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Sabre taking a bite out of drug crimes in Black Diamond
By Kevin Hanson-The Courier-Herald
When law enforcement agents raided 13 marijuana-growing operations last week, a Black Diamond duo were front and center.
Police officer Kris Chatterson and his trusty sidekick, Sabre, were among the K-9 units turning up drugs, guns, cash and equipment used in the drug trade.
For Chatterson and young Sabre, it was just another day at the office - although a highly successful one. The team has been working the streets of Black Diamond, and the surrounding area, since early 2007, uncovering illegal drugs on more than 1,000 occasions.
Chatterson, who joined the small-town department in the spring of 1997, had dreamed of becoming a dog handler and adding an official K-9 presence to the Black Diamond force.
“I’d been begging to get a drug dog here for years and years,” Chatterson said. Former Police Chief Rick Luther approved the move in May 2006, setting the wheels in motion. Chatterson signed up for a six-week training session sponsored by the state’s Department of Corrections but found himself in need of a partner.
Drug dogs operate due to an insatiable desire to play with a tennis ball and the folks at the Pierce County Humane Society knew that. They walked past cages filled with homeless dogs, bouncing a tennis ball until they came to Sabre, who “went nuts,” according to Chatterson.
“He almost went through the cage,” the veteran officer said, and Black Diamond’s newest addition was donated to the force.
In the police business, Sabre and other drug dogs possess a high-powered “ball drive,” Chatterson explained. “It’s not that he cares about finding drugs, it’s that he wants his ball,” he said.
Drug dogs are only given their tennis ball when they’ve located something. In Sabre’s case, he’s trained to sniff out marijuana, methamphetamine, heroin and both crack and powder cocaine, depending upon a sense of smell that is 4,400 times greater than a human’s.
After six weeks at the McNeill Island training center, Chatterson and Sabre were certified by the Criminal Justice Training Commission and the Washington State Police Canine Association.
The two have been inseparable since. Sabre rides in Chatterson’s modified police cruiser during four, 10-hour shifts per week and lives with Chatterson and his family.
During his off hours, Sabre is a mellow, family pet. But his attitude changes when Chatterson changes into his police uniform; then, it’s time to go to work.
And there’s no shortage of work for officers and dogs responding to drug calls. “I get at least one real application each day,” Chatterson said, explaining that K-9 units work well outside their jurisdiction. In the south King County area, Auburn has a drug dog, Kent and Renton have two each and Federal Way has a K-9 program.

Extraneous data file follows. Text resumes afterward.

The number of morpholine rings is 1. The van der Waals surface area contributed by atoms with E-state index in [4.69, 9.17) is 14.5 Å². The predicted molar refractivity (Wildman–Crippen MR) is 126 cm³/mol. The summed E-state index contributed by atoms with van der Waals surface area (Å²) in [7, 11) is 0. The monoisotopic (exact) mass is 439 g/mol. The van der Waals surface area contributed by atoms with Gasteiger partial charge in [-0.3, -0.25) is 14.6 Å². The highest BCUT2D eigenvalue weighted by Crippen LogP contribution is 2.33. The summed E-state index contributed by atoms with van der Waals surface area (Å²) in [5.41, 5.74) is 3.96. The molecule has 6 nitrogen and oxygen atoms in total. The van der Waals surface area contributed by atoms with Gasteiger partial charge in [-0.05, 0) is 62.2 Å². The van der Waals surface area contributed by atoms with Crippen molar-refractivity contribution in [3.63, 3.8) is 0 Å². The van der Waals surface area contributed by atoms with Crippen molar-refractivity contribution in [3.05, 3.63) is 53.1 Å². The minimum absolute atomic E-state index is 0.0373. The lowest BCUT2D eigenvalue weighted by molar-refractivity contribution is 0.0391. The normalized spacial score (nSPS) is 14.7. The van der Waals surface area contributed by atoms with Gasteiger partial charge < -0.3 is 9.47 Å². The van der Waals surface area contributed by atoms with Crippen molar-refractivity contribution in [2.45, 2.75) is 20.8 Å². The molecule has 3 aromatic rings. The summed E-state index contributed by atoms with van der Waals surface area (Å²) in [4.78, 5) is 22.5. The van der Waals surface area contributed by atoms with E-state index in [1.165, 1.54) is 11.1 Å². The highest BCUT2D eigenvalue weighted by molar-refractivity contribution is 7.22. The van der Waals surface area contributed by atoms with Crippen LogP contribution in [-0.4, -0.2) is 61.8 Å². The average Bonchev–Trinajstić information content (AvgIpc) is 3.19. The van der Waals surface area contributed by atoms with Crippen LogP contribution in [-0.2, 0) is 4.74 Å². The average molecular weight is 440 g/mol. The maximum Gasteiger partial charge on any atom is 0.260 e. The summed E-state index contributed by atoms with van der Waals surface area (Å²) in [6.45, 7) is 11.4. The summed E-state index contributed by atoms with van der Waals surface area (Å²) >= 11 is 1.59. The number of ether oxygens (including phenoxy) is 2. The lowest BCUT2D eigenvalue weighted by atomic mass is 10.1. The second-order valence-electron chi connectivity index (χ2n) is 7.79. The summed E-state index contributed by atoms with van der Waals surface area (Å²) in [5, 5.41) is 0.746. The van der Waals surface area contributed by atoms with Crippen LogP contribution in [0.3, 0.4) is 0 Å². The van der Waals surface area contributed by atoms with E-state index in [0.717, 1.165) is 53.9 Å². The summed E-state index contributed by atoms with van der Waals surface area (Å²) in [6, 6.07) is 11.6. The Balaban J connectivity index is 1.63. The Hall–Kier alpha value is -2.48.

Wherever the need arises, K-9 units are called to duty. If a Federal Way officer needs a vehicle searched and one of the department’s dogs is not available, Chatterson might get a call. Likewise, if he’s off duty and a search is required in Black Diamond, another agency is brought to town.
On certain occasions, like last week’s coordinated raid of 13 homes by the Drug Enforcement Agency, all the K-9 units are working at once. Chatterson and Sabre were part of a team that uncovered 900 marijuana plants and Sabre then went one step further. Knowing that drug-growing operations are usually accompanied by large amounts of cash, Chatterson went looking, sending Sabre through one of the homes. The black Labrador retriever, who will be 3 years old in November, found a suspicious cardboard box. Inside, in zipped black bags, were eight bundles of cash, $1,000 in each bundle.
Both the bags and money had the residual odor of marijuana.
“There’s notyhing people can do to hide the odor,” Chatterson said, dispelling some common myths. Hiding marijuana inside coffee grounds won’t do the trick, he said, and the scent cannot be washed off. The smell of marijuana permeates whatever it’s stored in, leading dogs and their sensitive noses to their destination.
Keeping a K-9 unit operating in a small department isn’t easy. Chatterson looks for outside money whenever possible to pay for Sabre’s upkeep, which comes to about $2,200 annually.
“I’ve been trying to support the program by writing grants,” he said, noting that money has come most recently from Wal-Mart, the Enumclaw Rotary Club and Black Diamond Community Center. The annual cost covers items like food, grooming, an annual checkup and attendance at an annual, four-day conference sponsored by the Canine Association.
Aside from his field duties, Sabre has been a hit in town, serving as a public relations ambassador for the department. “We’ve been to Cub Scout meetings, preschools, any type of community event,” Chatterson said, noting that his message is generally tailored to his audience. While adults want to see Sabre sniff out drugs, kids just want to pet the dog.